Choices. Chapter 4: 2006.

Death rears its head again. And fathers are absent again. See what I meant by common themes popping up? Back when I wrote this I thought I was just fucking around writing stuff that popped into my head. After I was done and decided to read everything I noticed that I was apparently dealing with the lack of success in my love life during that period of my life when I understood women even less than I do now. Now, in hindsight, I realize that I was also dealing with the idea of absent fathers, fatherhood itself, and what it actually means to be a man, as well as with the chains that bind us to our blood relations even when we wish they didn’t.

CHOICES.

Ch. 4: 2006.

Oh, and I’m so homesick
But it ain’t that bad
‘Cause I’m homesick for the home I’ve never had.
-Homesick (Soul Asylum).

A wake, and the resulting funeral, was one of the very few family events he really had no preconceptions about. In all his years he’d never actually attended one, not for lack of relatives passing away or anything of the sort, mind you. Initially, he had not attended the few that did take place because he was deemed too young to behave with the proper solemnity. Later, he had not gone just because the deceased had not been that close a relation to him, or he had simply not known them at all. Or he had just been plain busy doing something else, somewhere else, and he couldn’t find the time.

It was not the case this day. For starters, he was on vacation from his job. And the fact that the deceased claimed a very close relation to him was no small matter, either. So there he was, wearing a black suit and tie and feeling very uncomfortable in the stifling heat of that August afternoon.

Looking around he could see almost no one his age, he was one of the youngest ten people in the funeral parlor, if not the youngest. He stopped a moment to wonder about his family and their need to separate youth from death. They thought that young people were hardly equipped to handle these situations, and the fact that the younger members of the family to attend were always visibly uncomfortable seemed to prove their reasoning, at least to their thinking. The surprising thing was that they didn’t realize that the very reason they had trouble dealing with it was the fact that they were always shielded from death like it was some sort of epidemic that could be contained, thus making it seem unnatural and far more sinister than it had to be.

He rummaged in his pockets for a cigarette or a stick of gum, anything to occupy his mouth and help him keep the unease in check. Of course, he found nothing but a few balls of lint, his house keys and a receipt from a convenience store where he’d bought a pack of cigarettes a few hours earlier. Same pack he was looking for right then, but wouldn’t be able to find because it was resting unnoticed on the backseat of the cab he had taken to the funeral parlor. Well, I’d been meaning to cut back on them, anyway, he thought, might as well start right now.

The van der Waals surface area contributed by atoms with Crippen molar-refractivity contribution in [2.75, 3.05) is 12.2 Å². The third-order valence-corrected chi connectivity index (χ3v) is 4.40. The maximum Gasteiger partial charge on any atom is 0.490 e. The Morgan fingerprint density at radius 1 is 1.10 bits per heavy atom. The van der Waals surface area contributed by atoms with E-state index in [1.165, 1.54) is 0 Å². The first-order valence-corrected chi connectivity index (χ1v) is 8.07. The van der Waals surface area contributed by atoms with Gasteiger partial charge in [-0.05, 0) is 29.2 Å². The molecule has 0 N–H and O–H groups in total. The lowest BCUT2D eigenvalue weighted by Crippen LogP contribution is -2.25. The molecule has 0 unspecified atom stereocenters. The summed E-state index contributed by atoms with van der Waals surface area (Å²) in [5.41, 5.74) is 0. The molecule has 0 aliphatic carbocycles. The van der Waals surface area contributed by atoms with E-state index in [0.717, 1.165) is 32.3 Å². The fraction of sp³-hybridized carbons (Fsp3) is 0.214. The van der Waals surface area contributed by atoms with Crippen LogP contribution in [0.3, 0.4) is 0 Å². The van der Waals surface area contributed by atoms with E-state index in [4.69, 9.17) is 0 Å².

Regardless of this resolution, he ended up bumming one off one of his several uncles, which in turn forced him to make up a vague excuse to avoid a conversation he did not want to have. All for a cigarette he wound up ruining, being so upset that he lit it up backwards, filter pointing away from his face.

He moved to the side of the room, looking for an ashtray to discard the burnt stub, thinking that maybe he’d smoke it sans filter, but deciding at the last minute to just throw it away. He wished he was able to simply blend in the crowd and go unnoticed, but even if it seemed to be working for the time being, he knew that sooner or later someone would walk up to him to converse. And they’d expect and want a proper funeral conversation, full of solemnity and tragedy, full or seriousness. Why the fuck did they have to make it like this? As if losing a loved one wasn’t bad enough, they had to add to the experience the emotional drain of a gathering like this in which any sort of sense of well-being had to be crushed. He wished, not for the first time in his life, that he could just tell them all to fuck off and go to hell. But he couldn’t. Nobody would understand. Furthermore, they’d just attach to his behavior and words any number of meanings that had nothing to do with the reality of things. Meanings that fit comfortably with their narrow and closed minded view of things. God, he was tired of all that shit. It all seemed so pointless, unnecessary, masochistic, even. He certainly did not think that a relative feeling happiness during his funeral was any kind of insult to his memory. As long as that feeling had nothing to do with the actual fact of his demise, where was the harm? People had lives beyond social rites, and one couldn’t help feeling happy about fortunate things going on in one’s life. Sometimes it was difficult to subordinate those feelings to the sorrow caused by the death of, let’s say, an uncle thrice removed on your mother’s side. It was not wrong, it was normal. He idly fingered the blackened silver ring he’d been unable to take off for a few years now.

Looking around again, all he could think of was that, when he died, his funeral would by no means be like this one. Fuck that. He’d at the very least have one of those New Orleans style funerals, like a big party with music where everybody gets drunk and has a great time. Death was just too sad in and of itself to have people piling unnecessary grief on top of it. No need to add insult to injury. He felt sure his father’s remains would agree with the sentiment.

One clap, two clap, three clap, forty?

By clapping more or less, you can signal to us which stories really stand out.